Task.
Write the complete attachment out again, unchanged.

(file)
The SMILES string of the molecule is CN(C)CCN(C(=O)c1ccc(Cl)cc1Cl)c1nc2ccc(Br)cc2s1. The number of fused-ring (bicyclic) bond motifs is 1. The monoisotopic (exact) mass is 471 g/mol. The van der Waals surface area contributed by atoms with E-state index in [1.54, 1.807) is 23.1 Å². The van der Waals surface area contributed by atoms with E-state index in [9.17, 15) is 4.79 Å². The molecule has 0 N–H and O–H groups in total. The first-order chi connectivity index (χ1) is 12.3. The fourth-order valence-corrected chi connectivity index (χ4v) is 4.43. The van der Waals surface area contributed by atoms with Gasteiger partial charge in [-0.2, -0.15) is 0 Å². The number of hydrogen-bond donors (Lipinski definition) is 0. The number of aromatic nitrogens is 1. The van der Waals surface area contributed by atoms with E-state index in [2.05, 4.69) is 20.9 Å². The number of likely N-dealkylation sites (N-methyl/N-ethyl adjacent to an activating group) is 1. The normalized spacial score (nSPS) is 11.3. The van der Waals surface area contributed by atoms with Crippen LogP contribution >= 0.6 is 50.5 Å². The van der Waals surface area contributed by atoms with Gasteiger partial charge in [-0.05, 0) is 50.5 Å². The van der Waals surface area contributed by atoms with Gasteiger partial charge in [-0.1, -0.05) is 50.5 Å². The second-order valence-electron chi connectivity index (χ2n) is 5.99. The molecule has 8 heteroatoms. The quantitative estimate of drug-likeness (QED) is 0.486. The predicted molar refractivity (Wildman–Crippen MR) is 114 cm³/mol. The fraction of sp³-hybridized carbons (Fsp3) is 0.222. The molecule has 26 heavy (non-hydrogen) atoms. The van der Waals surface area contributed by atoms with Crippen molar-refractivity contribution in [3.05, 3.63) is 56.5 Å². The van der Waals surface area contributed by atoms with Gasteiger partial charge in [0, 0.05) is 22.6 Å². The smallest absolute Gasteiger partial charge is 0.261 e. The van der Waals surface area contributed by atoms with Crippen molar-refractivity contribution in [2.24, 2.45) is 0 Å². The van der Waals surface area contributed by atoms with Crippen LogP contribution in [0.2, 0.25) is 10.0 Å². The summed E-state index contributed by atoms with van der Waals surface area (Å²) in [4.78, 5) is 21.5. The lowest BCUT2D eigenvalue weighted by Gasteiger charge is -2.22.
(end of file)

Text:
The SMILES string of the molecule is CN(C)CCN(C(=O)c1ccc(Cl)cc1Cl)c1nc2ccc(Br)cc2s1. The number of fused-ring (bicyclic) bond motifs is 1. The monoisotopic (exact) mass is 471 g/mol. The van der Waals surface area contributed by atoms with E-state index in [1.54, 1.807) is 23.1 Å². The van der Waals surface area contributed by atoms with E-state index in [9.17, 15) is 4.79 Å². The molecule has 0 N–H and O–H groups in total. The first-order chi connectivity index (χ1) is 12.3. The fourth-order valence-corrected chi connectivity index (χ4v) is 4.43. The van der Waals surface area contributed by atoms with Gasteiger partial charge in [-0.2, -0.15) is 0 Å². The number of hydrogen-bond donors (Lipinski definition) is 0. The number of aromatic nitrogens is 1. The van der Waals surface area contributed by atoms with E-state index in [2.05, 4.69) is 20.9 Å². The number of likely N-dealkylation sites (N-methyl/N-ethyl adjacent to an activating group) is 1. The normalized spacial score (nSPS) is 11.3. The van der Waals surface area contributed by atoms with Crippen LogP contribution >= 0.6 is 50.5 Å². The van der Waals surface area contributed by atoms with Gasteiger partial charge in [-0.05, 0) is 50.5 Å². The van der Waals surface area contributed by atoms with Gasteiger partial charge in [-0.1, -0.05) is 50.5 Å². The second-order valence-electron chi connectivity index (χ2n) is 5.99. The molecule has 8 heteroatoms. The quantitative estimate of drug-likeness (QED) is 0.486. The predicted molar refractivity (Wildman–Crippen MR) is 114 cm³/mol. The fraction of sp³-hybridized carbons (Fsp3) is 0.222. The molecule has 26 heavy (non-hydrogen) atoms. The van der Waals surface area contributed by atoms with Crippen molar-refractivity contribution in [3.05, 3.63) is 56.5 Å². The van der Waals surface area contributed by atoms with Gasteiger partial charge in [0, 0.05) is 22.6 Å². The smallest absolute Gasteiger partial charge is 0.261 e. The van der Waals surface area contributed by atoms with Crippen molar-refractivity contribution in [2.24, 2.45) is 0 Å². The van der Waals surface area contributed by atoms with Crippen LogP contribution in [0.2, 0.25) is 10.0 Å². The summed E-state index contributed by atoms with van der Waals surface area (Å²) in [4.78, 5) is 21.5. The lowest BCUT2D eigenvalue weighted by Gasteiger charge is -2.22.